MANILA, Philippines – The Philippines will no longer stamp its visas on China’s new electronic passports, the Department of Foreign Affairs (DFA) announced Wednesday.
“This action is being undertaken to avoid the Philippines being misconstrued as legitimizing the nine-dash line (claim) every time a Philippine visa is stamped on such Chinese e-passport,” it said in a statement.
“Instead, the Philippines will stamp it on a separate visa application form,” it added.
The Philippines had earlier lodged its protest against China’s recent move to issue new e-passports stamped with a map that declared disputed West Philippine Sea (South China Sea) territories as part of its borders. China, through its nine-dash claim, has consistently argued that it had sovereignty over nearly the entire sea.
In its statement, the DFA said that the country’s refusal to stamp its visas on the new Chinese e-passports reinforces its stand that China’s claim over the disputed areas was “excessive,” and was “inconsistent with international law, specifically the United Nations Convention on the Law of the Sea (Unclos).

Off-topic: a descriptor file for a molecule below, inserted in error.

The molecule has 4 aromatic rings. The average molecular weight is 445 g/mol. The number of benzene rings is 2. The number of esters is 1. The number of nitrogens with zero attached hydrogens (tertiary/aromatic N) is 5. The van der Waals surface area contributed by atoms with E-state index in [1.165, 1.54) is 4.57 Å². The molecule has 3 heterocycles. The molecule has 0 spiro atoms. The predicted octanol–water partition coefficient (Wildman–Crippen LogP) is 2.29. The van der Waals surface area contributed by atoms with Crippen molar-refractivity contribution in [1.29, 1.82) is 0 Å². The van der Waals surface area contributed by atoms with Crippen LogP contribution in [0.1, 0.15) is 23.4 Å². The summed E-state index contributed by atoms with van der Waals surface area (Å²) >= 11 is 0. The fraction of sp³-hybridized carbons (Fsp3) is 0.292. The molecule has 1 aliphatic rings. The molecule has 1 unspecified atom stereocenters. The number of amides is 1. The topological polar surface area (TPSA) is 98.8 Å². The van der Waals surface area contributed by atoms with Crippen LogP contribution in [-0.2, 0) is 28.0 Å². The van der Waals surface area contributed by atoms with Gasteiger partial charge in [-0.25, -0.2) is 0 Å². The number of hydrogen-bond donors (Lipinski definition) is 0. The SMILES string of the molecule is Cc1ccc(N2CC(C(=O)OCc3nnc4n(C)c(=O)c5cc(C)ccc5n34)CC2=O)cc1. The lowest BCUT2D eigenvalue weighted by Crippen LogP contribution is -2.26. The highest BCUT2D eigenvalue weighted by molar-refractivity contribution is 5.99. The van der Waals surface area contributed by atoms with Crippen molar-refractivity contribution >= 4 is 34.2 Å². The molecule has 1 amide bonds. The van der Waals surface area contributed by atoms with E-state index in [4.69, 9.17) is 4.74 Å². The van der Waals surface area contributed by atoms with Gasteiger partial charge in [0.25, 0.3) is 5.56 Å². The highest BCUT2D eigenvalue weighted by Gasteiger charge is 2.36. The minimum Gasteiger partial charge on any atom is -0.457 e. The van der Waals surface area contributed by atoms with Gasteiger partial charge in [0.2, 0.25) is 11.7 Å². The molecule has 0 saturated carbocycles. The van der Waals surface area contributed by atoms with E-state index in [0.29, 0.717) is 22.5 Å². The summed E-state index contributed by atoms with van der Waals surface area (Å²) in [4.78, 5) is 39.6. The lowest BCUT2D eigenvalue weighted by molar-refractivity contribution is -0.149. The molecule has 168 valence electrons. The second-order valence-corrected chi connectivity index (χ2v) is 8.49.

Vietnam had earlier expressed its refusal to stamp the new Chinese e-passports, with its authorities noting that border guards had been instructed to issue “stapled visas” to Chinese people with such passports.
Aside from Vietnam and the Philippines, Southeast Asian nations Brunei and Malaysia have disputed China’s territorial claims.
India has also complained over the map’s depiction of its northern border with China and retaliated by issuing Chinese citizens visas embossed with New Delhi’s own maps.
The United States, meanwhile, had also said it will raise concerns with Beijing over China’s latest move, saying that the map printed in the new Chinese passports was causing “tension and anxiety” among claimant states in the disputed West Philippine Sea (South China Sea).
State Department spokeswoman Victoria Nuland was quoted by the Associated Press (AP) as saying that it was up to countries to decide what their passports look like and the US would still accept the Chinese one as a legal document.
But she added: “That’s a different matter than whether it’s politically smart or helpful to be taking steps that antagonize countries.”
She said it was unhelpful for creating an environment for resolving the territorial disputes. With reports from AP